Behind the Lens: Angelina Bellebuono
In the food service industry, there are rules about polished fingernails and hair and shoes.
But at Starbucks in Madison, just days away from the store's official closing, there are acrylic fingernails wrapped around the cups holding espresso. Painted fingernails, too. Fire engine red, even. Lovely hairstyles, with long, graceful locks falling delicately across foreheads, uncapped and, well, free. There are even the forbidden collarless shirts.
There are also signs on the front door, the drive-thru window, the drive-thru menu board... Signs that explain to patrons that this store will be closing on Friday, August 21 and thank you for being a customer and aren't you glad you like Starbucks and visit one of these other stores for your favorite drink, real soon.
There is a female commuter from Atlanta who visits the store regularly as a stop off en-route to where-ever she goes on a daily basis who cries when she reads the sign the first time. There are locals and visitors from across the country who sign the petitions, begging whatever random Starbucks employee working telephone customer service that day to reconsider closing a store that, to them, is comfort and consistency. There are moments of confusion when partners are told that there have been more calls about their store closing than any in this most recent rash of store shutdowns.
There is a man, the story goes, who offered to help Starbucks pay for their billboard that had been rented for a year along Interstate-20, and then removed in July 2008, so interstate traffic would be alerted to the presence of the store, therefore increasing sales.
And there are other stories like this one, but off the record, of course, because the employees who were told in April that the store would be closing on April 25, yet were kept in limbo about their jobs and childcare and schooling and life until mid-July when they were told that the store's lease was being "renegotiated," were also told that their severance packages would canceled if they said too much.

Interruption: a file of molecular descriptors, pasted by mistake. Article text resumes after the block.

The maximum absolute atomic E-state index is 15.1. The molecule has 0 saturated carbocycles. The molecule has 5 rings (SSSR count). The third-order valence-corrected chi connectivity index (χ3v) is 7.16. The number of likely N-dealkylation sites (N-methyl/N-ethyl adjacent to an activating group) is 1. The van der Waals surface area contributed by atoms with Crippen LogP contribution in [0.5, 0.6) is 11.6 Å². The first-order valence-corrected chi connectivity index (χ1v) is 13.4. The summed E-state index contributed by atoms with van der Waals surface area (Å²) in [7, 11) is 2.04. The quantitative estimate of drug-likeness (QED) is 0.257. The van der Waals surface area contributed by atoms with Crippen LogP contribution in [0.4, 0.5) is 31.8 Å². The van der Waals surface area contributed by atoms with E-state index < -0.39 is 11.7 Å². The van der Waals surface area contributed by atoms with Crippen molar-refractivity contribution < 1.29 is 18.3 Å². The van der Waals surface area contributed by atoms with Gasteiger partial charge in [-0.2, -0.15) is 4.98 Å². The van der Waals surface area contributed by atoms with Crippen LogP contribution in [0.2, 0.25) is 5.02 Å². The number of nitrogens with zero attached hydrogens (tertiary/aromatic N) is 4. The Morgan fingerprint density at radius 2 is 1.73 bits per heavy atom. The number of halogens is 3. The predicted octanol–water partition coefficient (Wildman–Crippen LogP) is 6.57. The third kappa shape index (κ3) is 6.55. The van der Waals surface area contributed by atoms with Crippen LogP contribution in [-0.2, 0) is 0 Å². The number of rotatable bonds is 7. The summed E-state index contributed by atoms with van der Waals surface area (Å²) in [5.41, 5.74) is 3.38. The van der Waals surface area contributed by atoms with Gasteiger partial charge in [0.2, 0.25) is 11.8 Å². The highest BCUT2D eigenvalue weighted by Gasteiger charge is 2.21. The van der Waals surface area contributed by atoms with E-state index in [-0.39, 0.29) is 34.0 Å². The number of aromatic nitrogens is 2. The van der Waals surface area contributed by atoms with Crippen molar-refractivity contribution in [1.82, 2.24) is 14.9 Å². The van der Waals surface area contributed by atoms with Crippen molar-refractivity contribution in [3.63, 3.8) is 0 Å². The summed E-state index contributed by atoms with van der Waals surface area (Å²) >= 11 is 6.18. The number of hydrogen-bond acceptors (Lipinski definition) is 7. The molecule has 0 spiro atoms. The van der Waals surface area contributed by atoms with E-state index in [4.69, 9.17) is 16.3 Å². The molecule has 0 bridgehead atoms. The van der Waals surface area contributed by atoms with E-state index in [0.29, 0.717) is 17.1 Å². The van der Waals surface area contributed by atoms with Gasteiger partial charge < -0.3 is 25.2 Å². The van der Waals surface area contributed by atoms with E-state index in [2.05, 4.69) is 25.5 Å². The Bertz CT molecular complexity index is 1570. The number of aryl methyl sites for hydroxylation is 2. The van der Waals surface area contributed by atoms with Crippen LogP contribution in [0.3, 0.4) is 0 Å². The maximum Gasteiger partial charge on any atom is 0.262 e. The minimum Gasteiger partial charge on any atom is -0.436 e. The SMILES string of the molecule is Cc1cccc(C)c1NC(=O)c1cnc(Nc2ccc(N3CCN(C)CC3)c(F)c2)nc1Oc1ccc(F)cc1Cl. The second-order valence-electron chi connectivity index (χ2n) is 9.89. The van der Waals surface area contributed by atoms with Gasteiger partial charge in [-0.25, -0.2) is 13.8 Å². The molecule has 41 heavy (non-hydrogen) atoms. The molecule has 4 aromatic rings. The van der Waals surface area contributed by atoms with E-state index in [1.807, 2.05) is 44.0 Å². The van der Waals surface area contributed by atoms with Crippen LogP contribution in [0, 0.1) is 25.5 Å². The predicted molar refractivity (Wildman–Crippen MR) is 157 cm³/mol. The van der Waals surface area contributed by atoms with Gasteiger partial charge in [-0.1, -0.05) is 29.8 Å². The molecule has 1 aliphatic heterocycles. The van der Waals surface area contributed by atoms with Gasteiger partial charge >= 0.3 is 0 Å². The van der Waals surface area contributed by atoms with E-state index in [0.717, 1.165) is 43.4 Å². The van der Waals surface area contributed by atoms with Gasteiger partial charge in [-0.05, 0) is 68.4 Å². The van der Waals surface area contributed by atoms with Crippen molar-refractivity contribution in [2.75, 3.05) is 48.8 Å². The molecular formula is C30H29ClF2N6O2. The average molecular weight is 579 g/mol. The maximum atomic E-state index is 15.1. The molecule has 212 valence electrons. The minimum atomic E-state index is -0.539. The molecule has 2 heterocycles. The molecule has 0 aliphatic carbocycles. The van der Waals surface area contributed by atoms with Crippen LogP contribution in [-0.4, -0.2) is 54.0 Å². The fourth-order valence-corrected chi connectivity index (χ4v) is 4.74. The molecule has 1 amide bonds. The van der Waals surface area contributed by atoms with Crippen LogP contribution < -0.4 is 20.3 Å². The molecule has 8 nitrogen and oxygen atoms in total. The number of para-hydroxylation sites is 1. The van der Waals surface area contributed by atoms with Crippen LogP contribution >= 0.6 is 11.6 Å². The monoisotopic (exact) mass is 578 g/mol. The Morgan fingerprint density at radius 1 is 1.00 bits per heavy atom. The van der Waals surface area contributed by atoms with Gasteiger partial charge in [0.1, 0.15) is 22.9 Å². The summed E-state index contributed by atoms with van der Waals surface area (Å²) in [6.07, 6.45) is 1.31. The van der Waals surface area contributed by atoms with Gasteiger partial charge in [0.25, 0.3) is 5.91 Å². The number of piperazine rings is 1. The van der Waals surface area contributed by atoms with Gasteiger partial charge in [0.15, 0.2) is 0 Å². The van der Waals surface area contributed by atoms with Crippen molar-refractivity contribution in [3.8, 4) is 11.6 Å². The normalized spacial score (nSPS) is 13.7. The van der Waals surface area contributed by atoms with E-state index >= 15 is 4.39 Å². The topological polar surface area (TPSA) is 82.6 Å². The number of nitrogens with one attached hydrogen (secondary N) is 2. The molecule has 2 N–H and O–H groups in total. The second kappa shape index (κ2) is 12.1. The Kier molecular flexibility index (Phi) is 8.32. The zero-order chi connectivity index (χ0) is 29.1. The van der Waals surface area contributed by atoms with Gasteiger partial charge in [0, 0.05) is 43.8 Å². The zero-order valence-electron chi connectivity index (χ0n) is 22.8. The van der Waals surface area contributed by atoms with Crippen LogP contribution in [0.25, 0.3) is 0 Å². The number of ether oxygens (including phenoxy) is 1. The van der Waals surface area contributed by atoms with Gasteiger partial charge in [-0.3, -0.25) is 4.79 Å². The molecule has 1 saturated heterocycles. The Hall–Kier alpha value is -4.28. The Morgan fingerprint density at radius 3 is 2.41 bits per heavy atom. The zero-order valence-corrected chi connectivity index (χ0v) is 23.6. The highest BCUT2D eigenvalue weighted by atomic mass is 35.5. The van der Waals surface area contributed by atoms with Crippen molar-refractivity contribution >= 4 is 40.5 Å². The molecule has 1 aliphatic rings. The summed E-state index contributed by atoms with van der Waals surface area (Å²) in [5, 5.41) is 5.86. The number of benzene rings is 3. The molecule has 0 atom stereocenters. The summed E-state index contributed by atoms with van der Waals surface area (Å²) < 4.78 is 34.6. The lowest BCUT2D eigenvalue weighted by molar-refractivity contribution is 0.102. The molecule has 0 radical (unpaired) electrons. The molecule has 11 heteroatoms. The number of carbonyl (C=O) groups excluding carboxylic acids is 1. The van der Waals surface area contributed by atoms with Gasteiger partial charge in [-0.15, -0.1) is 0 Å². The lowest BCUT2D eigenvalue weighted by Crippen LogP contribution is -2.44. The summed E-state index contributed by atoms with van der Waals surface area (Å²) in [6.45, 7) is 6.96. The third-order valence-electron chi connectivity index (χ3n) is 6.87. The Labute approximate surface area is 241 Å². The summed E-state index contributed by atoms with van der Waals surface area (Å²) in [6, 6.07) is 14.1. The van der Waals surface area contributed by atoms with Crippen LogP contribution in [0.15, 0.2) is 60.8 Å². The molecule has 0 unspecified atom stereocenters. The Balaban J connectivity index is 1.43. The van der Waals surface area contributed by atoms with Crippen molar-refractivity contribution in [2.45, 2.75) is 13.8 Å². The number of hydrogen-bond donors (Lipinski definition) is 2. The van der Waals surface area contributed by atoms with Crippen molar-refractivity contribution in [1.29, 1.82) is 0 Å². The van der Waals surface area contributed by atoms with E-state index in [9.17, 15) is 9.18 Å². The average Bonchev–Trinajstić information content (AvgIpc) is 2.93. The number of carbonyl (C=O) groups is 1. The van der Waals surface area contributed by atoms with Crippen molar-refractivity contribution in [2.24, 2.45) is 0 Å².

They were told they can't talk about the billboard and the sales numbers affiliated with it.
They can't discuss the land lease that has the company locked into a rent payment that will be due for years and years and years to come, regardless of whether the store is open, with potential for earning, or boarded up and closed.
But we can. We can talk about the fact that with the store closing, we have just another commercial dead zone in a spot that was once pastureland. Just another big. Empty. Box.
I know. There are those of you who say that this store was a corporate giant, planted here to put the small, mom-and-pop shops out of business. And you know, in a way, you're right.
But you're also wrong.
Wrong because these places don't choose Madison. We choose them. We choose them when we develop land. We court them with the right kind of zoning and the right kind of developers. We court them when we lose our agricultural focus and become more interested in getting cash in the bank for the land that could grow food for our bellies.
Losing Starbucks isn't about losing a place to buy a product. It's a metaphorical loss.
So maybe instead of putting blame on the corporate giant that is Starbucks or any of the other mega-businesses that line the every streets of every town in every county across this nation, maybe we should think more about where losses like these begin. And when. And how.
I'm sad Starbucks is closing. The staff is stellar. They work hard. They have believed in their product and they have provided quality service and goods day-in and day-out, despite their impending job loss, ordered by a company reputed in business journals and the media alike to be a great employer.
They could have become bitter. But instead, they stuck with it. They persevered and provided sales funds for the community. They kept a big corporate box occupied and functional for a just a little bit longer. Even with hair uncapped and fire-engine red fingernails, they smiled and served us. Served us well, even.
It's multi-faceted, this loss. And it's certainly about more than a cup of coffee. This loss has been brewing for years.